Sherron Watkins takes the stand

Sherron Watkins, best known for her whistleblowing memo just before Enron imploded, testified today in the trial of Kenny Boy Lay and Jeff Skilling.

A very talkative Watkins took the jurors step by step through her discovery of what she considered to be fraud at Enron, her meeting with Lay and her subsequent feeling she became a pariah at the company where she felt her job was in peril.

Watkins told jurors how she trusted Lay before she went to him with her memo in August 2001. But she said he later lied to analysts in a conference call in October 2001 about the Raptors hedging structures established through Fastow’s LJM side company.

“It was a blatant lie . . . to say these could have been done with anyone else,” Watkins said of the many overvalued Enron assets hedged in Fastow’s financial vehicles. “You don’t make statements like that, they’re misleading.”

She said Lay also misled employees that same day.


In June 2001, Watkins went to work for then-Chief Financial Officer Andrew Fastow and was assigned to examine assets the company might sell. What she found, she said, was that Fastow’s LJM had already gotten its money back with profit, leaving the failing Raptors owing Enron $500 million it didn’t have to pay out.

“Accounting just doesn’t get that creative,” she said.

Her concern was mounting, she said, when in mid-August Jeff Skilling resigned as the company’s CEO.

“It told me he was a smart man … this stuff I stumbled across, he knows it. He knows it’s bad and he’s getting out,” Watkins said.

Testifying in the conspiracy and fraud trial of Skilling and Lay, Watkins’ testimony reflected most directly on Lay.

On questioning by prosecutor John Hueston, she said she trusted Lay and thought he didn’t know about the Raptors, so she decided to warn him. She wrote her famous memo Aug. 15, 2001, leaving it anonymous at first, then met with Lay Aug. 22.

Her memo stated: “It sure looks to the layman on the street that we are hiding losses in a related company.”


She had about 30 minutes with Lay in which the vice president asked the then-CEO and chairman of the company to “come clean” about Fastow’s side deals for the company’s sake.

“I did most of the talking, He seemed kind of surprised these things could be problems,” she said.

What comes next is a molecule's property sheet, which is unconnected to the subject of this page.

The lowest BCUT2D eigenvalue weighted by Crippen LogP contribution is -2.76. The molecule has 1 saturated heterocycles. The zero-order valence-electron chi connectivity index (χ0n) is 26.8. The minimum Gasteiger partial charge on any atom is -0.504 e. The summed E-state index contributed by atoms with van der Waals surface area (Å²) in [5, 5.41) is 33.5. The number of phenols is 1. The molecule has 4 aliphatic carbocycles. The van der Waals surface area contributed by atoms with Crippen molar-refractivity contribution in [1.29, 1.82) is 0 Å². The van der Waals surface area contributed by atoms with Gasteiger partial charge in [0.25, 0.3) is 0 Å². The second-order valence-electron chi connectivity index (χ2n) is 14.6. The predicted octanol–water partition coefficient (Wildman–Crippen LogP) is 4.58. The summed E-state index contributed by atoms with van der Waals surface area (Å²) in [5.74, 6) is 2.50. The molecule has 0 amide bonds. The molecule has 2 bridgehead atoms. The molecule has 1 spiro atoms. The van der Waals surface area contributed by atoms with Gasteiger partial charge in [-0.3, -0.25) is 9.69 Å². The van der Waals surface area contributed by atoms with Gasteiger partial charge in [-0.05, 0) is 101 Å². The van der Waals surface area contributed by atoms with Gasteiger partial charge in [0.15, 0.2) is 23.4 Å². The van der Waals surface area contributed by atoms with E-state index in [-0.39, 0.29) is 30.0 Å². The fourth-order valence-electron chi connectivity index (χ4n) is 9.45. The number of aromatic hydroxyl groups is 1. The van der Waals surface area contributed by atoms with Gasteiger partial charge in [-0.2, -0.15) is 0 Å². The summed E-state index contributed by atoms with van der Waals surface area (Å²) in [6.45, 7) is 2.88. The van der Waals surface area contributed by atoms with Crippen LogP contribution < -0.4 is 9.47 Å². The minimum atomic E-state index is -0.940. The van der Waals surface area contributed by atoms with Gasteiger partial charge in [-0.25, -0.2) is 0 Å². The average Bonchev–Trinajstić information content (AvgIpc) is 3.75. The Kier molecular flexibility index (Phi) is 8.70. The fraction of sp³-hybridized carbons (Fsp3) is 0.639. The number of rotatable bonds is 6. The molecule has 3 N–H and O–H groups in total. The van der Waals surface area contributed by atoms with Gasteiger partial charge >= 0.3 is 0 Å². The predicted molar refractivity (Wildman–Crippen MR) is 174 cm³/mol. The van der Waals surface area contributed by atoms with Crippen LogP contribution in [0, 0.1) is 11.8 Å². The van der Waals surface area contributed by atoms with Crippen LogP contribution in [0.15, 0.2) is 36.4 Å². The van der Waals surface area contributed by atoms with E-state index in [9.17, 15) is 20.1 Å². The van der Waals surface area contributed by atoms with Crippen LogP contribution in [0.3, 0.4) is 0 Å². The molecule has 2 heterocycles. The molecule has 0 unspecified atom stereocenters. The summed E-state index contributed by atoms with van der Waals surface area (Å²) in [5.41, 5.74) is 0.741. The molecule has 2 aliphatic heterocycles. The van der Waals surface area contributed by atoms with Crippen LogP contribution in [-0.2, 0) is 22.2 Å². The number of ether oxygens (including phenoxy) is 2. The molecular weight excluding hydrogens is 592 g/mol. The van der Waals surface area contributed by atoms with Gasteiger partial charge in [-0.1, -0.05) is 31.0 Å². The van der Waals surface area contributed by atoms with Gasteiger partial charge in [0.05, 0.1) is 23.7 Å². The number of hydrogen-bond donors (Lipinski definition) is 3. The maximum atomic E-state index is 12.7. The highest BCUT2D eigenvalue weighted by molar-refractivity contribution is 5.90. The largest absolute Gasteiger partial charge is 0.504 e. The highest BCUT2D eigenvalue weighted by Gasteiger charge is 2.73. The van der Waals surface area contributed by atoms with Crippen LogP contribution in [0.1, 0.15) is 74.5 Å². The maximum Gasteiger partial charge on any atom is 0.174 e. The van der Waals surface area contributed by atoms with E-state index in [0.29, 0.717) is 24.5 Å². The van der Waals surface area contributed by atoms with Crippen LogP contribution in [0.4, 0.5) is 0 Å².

Watkins said Lay winced when he read that an employee said: “‘I wish we would get caught, we are such a crooked company.'”

She said she thought Lay took her seriously. He asked if she’d told anyone outside the company about her concerns and she said no.

Watkins said she asked Lay to investigate without using Houston law firm Vinson & Elkins and Enron auditors Arthur Andersen, because those professionals had already signed off on questionable deals. But Lay did use Vinson & Elkins for the investigation.

Here’s an earlier AP wire report. That story gave me the impression that while Watkins’ testimony established that Lay knew, at least at some point in time, that things were not right at Enron, it also allowed for the possibility that it was the first Lay had heard of any of it, and that it was well after the real lawbreaking (done by Andy Fastow) had already occurred.

Lay’s lawyer Chip Lewis focused on Watkins’ sales of Enron stock during this tumultuous period. She sold around $47,000 worth of stock and acknowledged she had insider information that public did not know.

Watkins said she wishes she had not sold the stock but did not admit she had committed insider trading.

“You didn’t commit any crimes at Enron, did you?” Lewis asked.

“I’m not an expert at that,” she replied.

Lewis asked her why prosecutors never charged her with insider trading.

“Maybe because I wasn’t the leader of the company,” Watkins said. “I wasn’t making statements to the public … contrary to my knowledge.”

Lewis also asked whether she knew that when Lay sold millions of dollars worth of stock back to the company in the fall of 2001, whether she knew it wasn’t “voluntary” and he had to to make margin calls.

“(If) you’ve got Aspen homes to sell, you’ve got other ways to raise cash,” she said in response to the idea Lay was forced to sell his stock back to Enron.

Loren Steffy thinks the defense scored a “haymaker” on that part of the cross. I don’t recall that bit of information from previous accounts; if it came as a surprise to the jury, it may well have had a big effect. At least she’s not testifying under some kind of duress from the federal Task Force, which ought to make Tom happy. On a side note, Tom asks a good question: Will the Feds call Rick Causey to bolster Andy Fastow’s testimony, or will they hope it stands on its own? I have to agree that the latter seems like a risky choice. The Legal Commentary blog thinks some corroboration of Fastow is needed, but not a “mountain” of it.

The TrialWatch blog has quite a bit on Watkins’ testimony – start here and work your way back. There will now be a four day break, thanks to a combination of some scheduling problems for witnesses and the desire by the judge to give the jurors a little R&R.

UPDATE: Tom was not impressed with Sherron Watkins.

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